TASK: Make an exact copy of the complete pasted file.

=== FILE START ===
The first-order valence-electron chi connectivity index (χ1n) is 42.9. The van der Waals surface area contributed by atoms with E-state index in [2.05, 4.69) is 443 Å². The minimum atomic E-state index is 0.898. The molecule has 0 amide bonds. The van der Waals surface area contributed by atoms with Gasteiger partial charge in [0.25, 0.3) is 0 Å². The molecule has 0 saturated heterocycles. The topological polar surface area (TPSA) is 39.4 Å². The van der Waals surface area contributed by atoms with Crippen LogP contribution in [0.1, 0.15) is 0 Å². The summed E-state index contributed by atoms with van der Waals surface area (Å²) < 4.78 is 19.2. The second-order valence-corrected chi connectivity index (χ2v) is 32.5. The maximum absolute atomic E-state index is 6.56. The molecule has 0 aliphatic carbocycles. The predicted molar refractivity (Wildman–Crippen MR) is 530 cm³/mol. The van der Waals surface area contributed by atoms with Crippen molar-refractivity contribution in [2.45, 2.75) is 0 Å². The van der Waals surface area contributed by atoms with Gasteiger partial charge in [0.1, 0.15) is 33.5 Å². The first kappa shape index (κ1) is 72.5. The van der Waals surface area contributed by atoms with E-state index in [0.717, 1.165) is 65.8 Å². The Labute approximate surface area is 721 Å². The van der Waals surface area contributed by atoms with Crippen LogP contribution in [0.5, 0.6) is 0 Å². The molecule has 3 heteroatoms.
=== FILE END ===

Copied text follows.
The first-order valence-electron chi connectivity index (χ1n) is 42.9. The van der Waals surface area contributed by atoms with E-state index in [2.05, 4.69) is 443 Å². The minimum atomic E-state index is 0.898. The molecule has 0 amide bonds. The van der Waals surface area contributed by atoms with Gasteiger partial charge in [0.25, 0.3) is 0 Å². The molecule has 0 saturated heterocycles. The topological polar surface area (TPSA) is 39.4 Å². The van der Waals surface area contributed by atoms with Crippen LogP contribution in [0.1, 0.15) is 0 Å². The summed E-state index contributed by atoms with van der Waals surface area (Å²) < 4.78 is 19.2. The second-order valence-corrected chi connectivity index (χ2v) is 32.5. The maximum absolute atomic E-state index is 6.56. The molecule has 0 aliphatic carbocycles. The predicted molar refractivity (Wildman–Crippen MR) is 530 cm³/mol. The van der Waals surface area contributed by atoms with Crippen molar-refractivity contribution in [2.45, 2.75) is 0 Å². The van der Waals surface area contributed by atoms with Gasteiger partial charge in [0.1, 0.15) is 33.5 Å². The first kappa shape index (κ1) is 72.5. The van der Waals surface area contributed by atoms with E-state index in [0.717, 1.165) is 65.8 Å². The Labute approximate surface area is 721 Å². The van der Waals surface area contributed by atoms with Crippen LogP contribution in [0.5, 0.6) is 0 Å². The molecule has 3 heteroatoms.